Oseye Boyd

I listened to a podcast a couple of weeks ago. Toward the end there is a reader mail section where regular listeners write to the show’s hosts to share their thoughts.

The writer of this particular email thanked the hosts for an episode on Black history in Washington, D.C. Although she grew up in nearby Maryland, the writer didn’t know any of the history mentioned on the show. The writer of the email realized that she always thought of history, specifically Black history, as separate events, never understanding the connection to American history and other parts of Black history. For example, the writer didn’t make the connection between slavery, Reconstruction, Jim Crow, the Civil Rights movement and on until today.

Part of this, she surmised, is because Black history is taught in a vacuum. Black history is separated from American history and only taught in fractured segments. The hosts empathized and said white Americans all over the country could probably echo that same sentiment. Oh, the writer was white. 

However, I think most Americans have this issue when it comes to Black history. Black history is othered, as in not part of American history — the real history.

This lack of true understanding of our history is yet another reason why race relations in America haven’t progressed much. Let’s be honest, they’ve never been great, but today the veil of politeness is gone, and people’s true colors are on display. 

Our lack of understanding of history is why many feel so comfortable telling immigrants to go back to their country of origin. It’s why people continue to paint their faces black and then feign ignorance. It’s the reason poor white people say white privilege doesn’t exist. 

This lack of historical knowledge is probably most deadly when it comes to Black people’s relationship with the police. This relationship is tenuous at best. What many people living today may not realize is this strained relationship didn’t just start a couple of years ago. It has roots in slavery. Slave patrols, patrollers, pattyrollers or paddy rollers, as slaves called them, kept a lookout for runaway slaves. When they found runaways, they returned them to their master. The slaves endured all manner of abuse once found.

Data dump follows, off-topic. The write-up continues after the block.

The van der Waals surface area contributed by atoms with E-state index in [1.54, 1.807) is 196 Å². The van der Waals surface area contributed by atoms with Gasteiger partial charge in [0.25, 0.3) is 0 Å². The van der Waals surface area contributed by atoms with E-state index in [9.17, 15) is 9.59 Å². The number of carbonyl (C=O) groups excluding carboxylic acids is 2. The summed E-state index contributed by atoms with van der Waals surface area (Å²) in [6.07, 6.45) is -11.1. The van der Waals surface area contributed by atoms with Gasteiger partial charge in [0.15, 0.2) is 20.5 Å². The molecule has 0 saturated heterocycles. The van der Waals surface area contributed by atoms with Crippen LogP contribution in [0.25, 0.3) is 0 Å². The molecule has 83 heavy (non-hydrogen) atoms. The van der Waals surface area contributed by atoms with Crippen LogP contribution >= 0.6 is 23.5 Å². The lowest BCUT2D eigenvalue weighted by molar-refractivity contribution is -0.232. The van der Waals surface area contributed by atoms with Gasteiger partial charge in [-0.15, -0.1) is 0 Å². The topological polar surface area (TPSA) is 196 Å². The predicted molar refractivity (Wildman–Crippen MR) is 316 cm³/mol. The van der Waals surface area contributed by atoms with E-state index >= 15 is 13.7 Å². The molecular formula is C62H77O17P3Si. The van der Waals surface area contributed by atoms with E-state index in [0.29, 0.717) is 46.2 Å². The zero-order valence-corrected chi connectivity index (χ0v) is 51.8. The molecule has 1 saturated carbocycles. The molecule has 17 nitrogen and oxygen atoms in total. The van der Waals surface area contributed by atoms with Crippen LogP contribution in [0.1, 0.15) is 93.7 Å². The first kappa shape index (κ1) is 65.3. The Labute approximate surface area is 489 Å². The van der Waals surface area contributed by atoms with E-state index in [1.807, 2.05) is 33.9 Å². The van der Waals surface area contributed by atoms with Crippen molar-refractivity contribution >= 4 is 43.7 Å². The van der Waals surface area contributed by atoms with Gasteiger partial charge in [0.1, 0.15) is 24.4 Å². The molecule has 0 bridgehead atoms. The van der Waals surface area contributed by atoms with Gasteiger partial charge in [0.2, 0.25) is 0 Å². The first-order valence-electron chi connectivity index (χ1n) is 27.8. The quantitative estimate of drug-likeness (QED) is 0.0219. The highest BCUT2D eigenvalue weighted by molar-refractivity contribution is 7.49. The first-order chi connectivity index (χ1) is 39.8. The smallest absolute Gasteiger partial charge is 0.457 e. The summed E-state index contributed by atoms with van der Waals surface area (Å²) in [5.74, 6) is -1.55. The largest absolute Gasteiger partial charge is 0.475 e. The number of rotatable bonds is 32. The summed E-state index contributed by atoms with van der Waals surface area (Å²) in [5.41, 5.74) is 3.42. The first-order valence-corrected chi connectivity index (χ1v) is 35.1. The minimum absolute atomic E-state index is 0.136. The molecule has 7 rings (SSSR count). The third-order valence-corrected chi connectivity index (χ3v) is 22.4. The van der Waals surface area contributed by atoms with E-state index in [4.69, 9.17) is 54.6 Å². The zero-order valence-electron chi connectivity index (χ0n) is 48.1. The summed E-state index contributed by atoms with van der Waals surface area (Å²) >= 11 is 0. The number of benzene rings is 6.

This was the beginning of policing of Black people in America.

I thought about this relationship when I read about the white police officer in Michigan who had Ku Klux Klan memorabilia hanging on the walls in his house. A couple in the market for a new home saw the KKK document when they went to the home.

During Reconstruction it wasn’t uncommon for the sheriff and his deputies to be part of the KKK. Can you imagine the fear Black people lived with at that time? The law was actually omnipotent outlaws, allowed to inflict all manner of atrocities on you and your family.

Unfortunately the needle hasn’t budged much when it comes to policing in this country. Every time I hear a Fraternal Order of Police president proclaim innocence for a police officer accused of beating or killing a Black person, I can’t help but think how little has changed. No, police aren’t hanging Black men from trees, but they’re killing them (and women) just the same. I can’t help but think of how disposable Black bodies are, have always been and likely always will be when it comes to protecting Blue lives. 

Much like I believe white people are the ones who must dismantle white supremacy, police officers must understand the conflict between them and the Black community and work to repair it. Black people want to be safe just like everyone else. We just want to make sure the ones we’re paying to protect and serve us aren’t racists.

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